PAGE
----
Author: Hilde-Josephine Post | Translation: Stephanie Anderseck

Particle and component surfaces from an analytical point of view

How do nanoparticle surfaces react with proteins in blood? How must the surface of the foundation structures of offshore wind turbines be designed to prevent biofilm from growing on them? What properties should the surface of an implant have to grow in well? How to produce customized suspensions for ceramic manufacturing. These are questions that the "Powder and Suspension Characterization" research group at the Fraunhofer Institute for Ceramic Technologies and Systems IKTS is addressing. The team provides reliable data for a wide range of topics. The many years of experience in analysis and evaluation are a distinctive feature of the group.

"This wide range of topics makes our analytical work particularly exciting," says Dr. Annegret Potthoff enthusiastically. She is the head of the working group "Powder and Suspension Characterization" at IKTS. "Analytics is the key to materials development for everything that has to do with interfaces," Dr. Potthoff continues. It is essential for establishing stable manufacturing processes for materials and components: from tableware porcelain to high-performance ceramic materials for implants and sensors up to battery components.

For example, it helps to explain tribological and biological processes at interfaces.

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#diensttalk with Annegret Potthoff about the importance of interfaces in biomedicine, energy, environmental and process engineering, and nanotechnology. (German with English subtitle.)

The scientist emphasizes, "Only those who understand interfaces can carry out meaningful product development." For this reason, analytics also forms a type of contact point for wide-ranging target groups in research and industry: from raw material and plant manufacturers, biotechnology and pharmaceuticals, to medical, maritime or environmental technology.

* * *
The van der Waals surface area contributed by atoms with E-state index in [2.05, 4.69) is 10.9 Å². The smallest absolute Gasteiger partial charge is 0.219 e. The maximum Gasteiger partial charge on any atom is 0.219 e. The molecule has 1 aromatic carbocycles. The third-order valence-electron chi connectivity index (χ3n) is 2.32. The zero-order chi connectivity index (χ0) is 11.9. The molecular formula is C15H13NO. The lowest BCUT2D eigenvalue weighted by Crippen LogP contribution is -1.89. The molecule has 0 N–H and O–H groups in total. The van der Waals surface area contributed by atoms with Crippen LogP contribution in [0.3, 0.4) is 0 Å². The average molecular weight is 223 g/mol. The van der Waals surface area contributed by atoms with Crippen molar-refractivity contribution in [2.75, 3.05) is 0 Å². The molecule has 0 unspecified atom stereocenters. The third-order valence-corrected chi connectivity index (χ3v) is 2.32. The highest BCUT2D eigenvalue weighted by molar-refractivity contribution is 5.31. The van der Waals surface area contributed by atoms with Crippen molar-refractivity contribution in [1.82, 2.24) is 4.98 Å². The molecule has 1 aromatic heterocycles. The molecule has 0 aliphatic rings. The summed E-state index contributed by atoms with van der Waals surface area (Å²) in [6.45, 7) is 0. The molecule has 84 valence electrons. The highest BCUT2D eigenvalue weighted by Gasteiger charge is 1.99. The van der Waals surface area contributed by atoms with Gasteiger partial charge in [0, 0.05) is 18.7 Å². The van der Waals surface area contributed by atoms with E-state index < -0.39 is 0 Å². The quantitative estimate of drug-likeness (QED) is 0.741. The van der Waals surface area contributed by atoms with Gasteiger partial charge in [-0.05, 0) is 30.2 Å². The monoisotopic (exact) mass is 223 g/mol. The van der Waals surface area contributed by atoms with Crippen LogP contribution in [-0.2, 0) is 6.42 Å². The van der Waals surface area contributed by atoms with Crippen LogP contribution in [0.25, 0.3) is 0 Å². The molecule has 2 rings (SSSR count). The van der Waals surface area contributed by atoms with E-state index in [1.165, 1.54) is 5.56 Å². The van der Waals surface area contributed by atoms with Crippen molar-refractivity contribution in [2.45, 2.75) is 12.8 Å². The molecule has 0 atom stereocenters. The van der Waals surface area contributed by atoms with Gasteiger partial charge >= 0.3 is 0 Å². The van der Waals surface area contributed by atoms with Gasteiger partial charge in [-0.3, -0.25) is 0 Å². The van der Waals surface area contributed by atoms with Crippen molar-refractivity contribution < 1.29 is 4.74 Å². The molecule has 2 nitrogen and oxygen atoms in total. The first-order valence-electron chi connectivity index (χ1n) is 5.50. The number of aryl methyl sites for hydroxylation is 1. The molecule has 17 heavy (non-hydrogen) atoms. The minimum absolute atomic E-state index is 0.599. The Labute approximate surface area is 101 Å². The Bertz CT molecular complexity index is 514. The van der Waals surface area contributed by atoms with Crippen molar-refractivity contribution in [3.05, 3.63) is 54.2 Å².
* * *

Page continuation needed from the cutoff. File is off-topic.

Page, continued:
Particle-fluid interface: Optimized suspensions lead to greater energy efficiency in thermal spraying

"Originally, in particle and suspension characterization, we were primarily very concerned with measurements of the particle size distribution and with the determination of the zeta potential," reports Dr. Potthoff. Particle size distributions provide information about the behavior of solids in liquids, using different auxiliaries. "Through our many years of knowledge," explains the group leader, "we are able to produce user-specific suspensions with certain properties – for example, with low viscosity and yet high particle concentration." For example, in thermal spraying, where surfaces are coated at high temperatures, such a suspension is needed in a certain quality to achieve high efficiency of the process. Two boundary conditions have to be met: On the one hand, a lot of solid material should be able to be sprayed in a short time. On the other hand, no sedimentation may occur in the suspension. "So here, constant homogeneity is very important so that no gradients can develop on the surface," Dr. Potthoff notes and continues: "We achieve this by dosing appropriate auxiliaries, developing a formulation for the suspension and proving its properties. The suspension must also be reproducible for other batches. At the end, there is a quality control." In summary: The IKTS experts provide the know-how for a suspension that makes it possible to reduce spraying time and guarantee consistent quality. This benefits companies that want to thermally coat components made of materials such as steel, light metals, ceramics, concrete.